It is said to be days away – the grand unveiling of Trump’s plan for peace between Palestinians and the Israelis. Confident of a free hand under the Trump administration, Israeli Prime Minister Benjamin Netanyahu has already begun to increase Israel’s hold over Jerusalem, the West Bank and the besieged Gaza strip. His hubris, and that of his government, is evident in the passing of the new Israel Nation State law which enshrines exclusive rights to Jewish Israelis at the expense of equality for all citizens. Meanwhile US President Donald Trump is working to ensure that Palestinian demands and national rights are eliminated.
There has been almost thirty years of failed negotiations between the Palestinians and Israelis. At every attempt the Palestinians have maintained a minimum set of demands recognised by international law: the rights of Palestinian refugees and the establishment of a capital in East Jerusalem. And the Israelis? They have refused to accept a divided Jerusalem, to resolve the refugee issue and accelerated the expansion of illegal settlements. Then came the dawn of Trump and his “deal of the century” with promises of success where others have stumbled.
Speculation about the so-called “deal of the century” came up in many discussions when I was in Lebanon earlier this year visiting some of the Palestinian refugee camps established after the 1948 ethnic cleansing of Palestine and the establishment of the Israeli state. I wrote this article about my tour of the Bourj el-Barajneh camp, one of the larger camps established in Beirut.
My visit took place at the tail end of Trump’s announcement to move the US Embassy to Jerusalem, and the decision by the US government to withhold more than half of its contribution to the United Nations Relief Works Agency (UNRWA). This agency was established in 1949 as a temporary agency to support the lives of Palestinian refugees “pending the just resolution of the question of the Palestine refugees”.
Millions of Palestinian refugees living in Lebanon and across the region, including in camps in the West Bank, Gaza and Jerusalem are dependent on UNRWA, which provides health, education and welfare services as well as crucial employment opportunities for Palestinian refugees.
I saw the impacts in Lebanon after only two months of funding cuts. Schools were being merged to save on the cost of teachers and principals, administration staff numbers reduced, fewer breakfasts for schoolchildren were being provided and the supply of books and pencils cut.
I met with UNRWA officials and we talked about the layers of marginalisation for refugees. I heard their concerns of imminent humanitarian catastrophe should their frantic search for alternative funding turn up short.
The cuts to UNRWA are part of a wider agenda. The withdrawal of funds to UNRWA is a clear attempt to satisfy Israel’s wish to eliminate the issue of Palestinian refugees from the Israel-Palestine equation. Netanyahu made this clear when he said in a cabinet meeting: “UNRWA is an organization that perpetuates the Palestinian refugee problem. It also perpetuates the narrative of the right of return, as it were, in order to eliminate the State of Israel; therefore, UNRWA needs to pass from the world.”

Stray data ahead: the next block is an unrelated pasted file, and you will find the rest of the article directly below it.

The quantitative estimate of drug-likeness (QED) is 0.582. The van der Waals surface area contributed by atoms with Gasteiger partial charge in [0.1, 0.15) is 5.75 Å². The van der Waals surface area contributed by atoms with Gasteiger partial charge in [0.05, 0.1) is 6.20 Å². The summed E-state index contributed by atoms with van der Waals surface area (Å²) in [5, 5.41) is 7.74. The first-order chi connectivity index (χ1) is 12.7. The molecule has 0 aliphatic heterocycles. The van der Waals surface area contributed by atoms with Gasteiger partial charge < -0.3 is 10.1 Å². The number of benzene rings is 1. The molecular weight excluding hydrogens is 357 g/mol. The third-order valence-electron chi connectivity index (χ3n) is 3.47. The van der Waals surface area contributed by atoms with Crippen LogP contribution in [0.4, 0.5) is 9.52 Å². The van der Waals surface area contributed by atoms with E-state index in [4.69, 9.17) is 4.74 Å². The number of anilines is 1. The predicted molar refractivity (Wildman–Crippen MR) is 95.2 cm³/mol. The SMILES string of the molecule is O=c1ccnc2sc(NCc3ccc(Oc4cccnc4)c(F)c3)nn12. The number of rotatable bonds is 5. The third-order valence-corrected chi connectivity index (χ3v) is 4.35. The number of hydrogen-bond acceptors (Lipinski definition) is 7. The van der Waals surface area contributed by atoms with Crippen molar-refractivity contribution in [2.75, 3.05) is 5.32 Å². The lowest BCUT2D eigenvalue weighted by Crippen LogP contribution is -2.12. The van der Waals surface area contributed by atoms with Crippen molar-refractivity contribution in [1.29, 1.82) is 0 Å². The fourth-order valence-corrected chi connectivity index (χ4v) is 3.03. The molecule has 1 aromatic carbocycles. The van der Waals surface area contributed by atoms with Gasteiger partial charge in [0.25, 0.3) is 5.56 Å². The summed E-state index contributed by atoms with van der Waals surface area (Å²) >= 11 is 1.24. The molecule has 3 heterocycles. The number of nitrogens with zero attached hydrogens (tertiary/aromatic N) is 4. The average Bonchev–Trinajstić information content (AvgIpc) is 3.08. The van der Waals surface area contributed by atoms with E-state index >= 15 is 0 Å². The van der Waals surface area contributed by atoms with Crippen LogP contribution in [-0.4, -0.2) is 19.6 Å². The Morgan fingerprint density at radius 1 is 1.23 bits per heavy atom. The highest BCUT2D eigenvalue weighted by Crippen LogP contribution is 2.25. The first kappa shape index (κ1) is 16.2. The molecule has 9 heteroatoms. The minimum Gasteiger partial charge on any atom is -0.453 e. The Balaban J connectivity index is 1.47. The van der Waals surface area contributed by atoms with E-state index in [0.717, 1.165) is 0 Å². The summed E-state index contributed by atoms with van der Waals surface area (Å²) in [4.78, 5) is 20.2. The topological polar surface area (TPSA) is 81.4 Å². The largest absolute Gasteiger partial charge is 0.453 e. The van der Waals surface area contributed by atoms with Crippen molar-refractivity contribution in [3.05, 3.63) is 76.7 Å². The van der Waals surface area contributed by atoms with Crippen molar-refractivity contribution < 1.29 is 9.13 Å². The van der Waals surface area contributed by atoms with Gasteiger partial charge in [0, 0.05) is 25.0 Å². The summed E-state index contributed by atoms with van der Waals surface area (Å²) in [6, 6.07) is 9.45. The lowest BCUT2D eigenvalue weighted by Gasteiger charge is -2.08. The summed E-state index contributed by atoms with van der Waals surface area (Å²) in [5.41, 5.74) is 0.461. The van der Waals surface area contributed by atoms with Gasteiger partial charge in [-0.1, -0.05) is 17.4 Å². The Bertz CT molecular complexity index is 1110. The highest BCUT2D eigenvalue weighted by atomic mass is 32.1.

The Israeli far-right believes that Palestinian refugees exist not because of the crimes of ethnic cleansing and continued denial of their right to return home, but because of UNRWA.
This is the groundwork for the “deal of the century”.
There has never been a neutral broker to Palestinian-Israeli peace talks, but the team under Trump is a who’s who of ardent supporters of Israeli expansionism. They are as far removed from the point of neutral as any that have come before them.
Trump’s real-estate developer son-in-law Jared Kushner was appointed to the role of Middle East envoy. Kushner may lack diplomatic experience, but what isn’t lacking is his enthusiasm and financial support for illegal Israeli settlements and extremist Jewish settler groups in the West Bank.
Former real-estate lawyer and now Trump’s Special Representative for International Negotiations Jason Greenblatt is also on this team. Having lived and served as a security guard in a West Bank Jewish settlement, Greenblatt’s expertise on Israeli affairs is almost completely derived from materials supplied by the pro-Israeli lobby group American Israel Public Affairs Committee.
Kushner and Greenblatt have the support of real-estate lawyer turned US Ambassador to Israel David Friedman. Friedman was formerly the president of American Friends of Beit El Yeshiva, a religious school in an extremist Jewish settlement in the West Bank that was established, as many illegal settlements are, on private Palestinian land.